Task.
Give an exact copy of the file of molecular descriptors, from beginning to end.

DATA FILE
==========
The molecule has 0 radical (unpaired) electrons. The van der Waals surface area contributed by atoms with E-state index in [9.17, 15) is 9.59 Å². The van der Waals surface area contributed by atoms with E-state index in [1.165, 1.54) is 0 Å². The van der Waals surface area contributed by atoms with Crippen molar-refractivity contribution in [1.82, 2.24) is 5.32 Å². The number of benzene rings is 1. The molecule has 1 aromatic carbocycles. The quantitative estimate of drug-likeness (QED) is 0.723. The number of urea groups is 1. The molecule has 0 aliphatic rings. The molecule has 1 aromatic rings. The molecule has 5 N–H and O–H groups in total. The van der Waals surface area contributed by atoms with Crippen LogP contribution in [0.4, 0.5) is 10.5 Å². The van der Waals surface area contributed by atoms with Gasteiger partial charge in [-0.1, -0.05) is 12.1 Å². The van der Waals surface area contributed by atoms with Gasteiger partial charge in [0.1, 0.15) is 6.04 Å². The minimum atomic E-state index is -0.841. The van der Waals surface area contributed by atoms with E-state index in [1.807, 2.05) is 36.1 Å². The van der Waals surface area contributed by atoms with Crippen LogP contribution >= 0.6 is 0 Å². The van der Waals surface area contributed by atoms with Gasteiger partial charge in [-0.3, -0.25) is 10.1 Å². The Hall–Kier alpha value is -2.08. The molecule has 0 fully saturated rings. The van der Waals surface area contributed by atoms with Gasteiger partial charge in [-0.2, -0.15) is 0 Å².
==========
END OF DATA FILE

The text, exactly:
The molecule has 0 radical (unpaired) electrons. The van der Waals surface area contributed by atoms with E-state index in [9.17, 15) is 9.59 Å². The van der Waals surface area contributed by atoms with E-state index in [1.165, 1.54) is 0 Å². The van der Waals surface area contributed by atoms with Crippen molar-refractivity contribution in [1.82, 2.24) is 5.32 Å². The number of benzene rings is 1. The molecule has 1 aromatic carbocycles. The quantitative estimate of drug-likeness (QED) is 0.723. The number of urea groups is 1. The molecule has 0 aliphatic rings. The molecule has 1 aromatic rings. The molecule has 5 N–H and O–H groups in total. The van der Waals surface area contributed by atoms with Crippen LogP contribution in [0.4, 0.5) is 10.5 Å². The van der Waals surface area contributed by atoms with Gasteiger partial charge in [-0.1, -0.05) is 12.1 Å². The van der Waals surface area contributed by atoms with Gasteiger partial charge in [0.1, 0.15) is 6.04 Å². The minimum atomic E-state index is -0.841. The van der Waals surface area contributed by atoms with E-state index in [1.807, 2.05) is 36.1 Å². The van der Waals surface area contributed by atoms with Crippen LogP contribution >= 0.6 is 0 Å². The van der Waals surface area contributed by atoms with Gasteiger partial charge in [-0.3, -0.25) is 10.1 Å². The Hall–Kier alpha value is -2.08. The molecule has 0 fully saturated rings. The van der Waals surface area contributed by atoms with Gasteiger partial charge in [-0.2, -0.15) is 0 Å².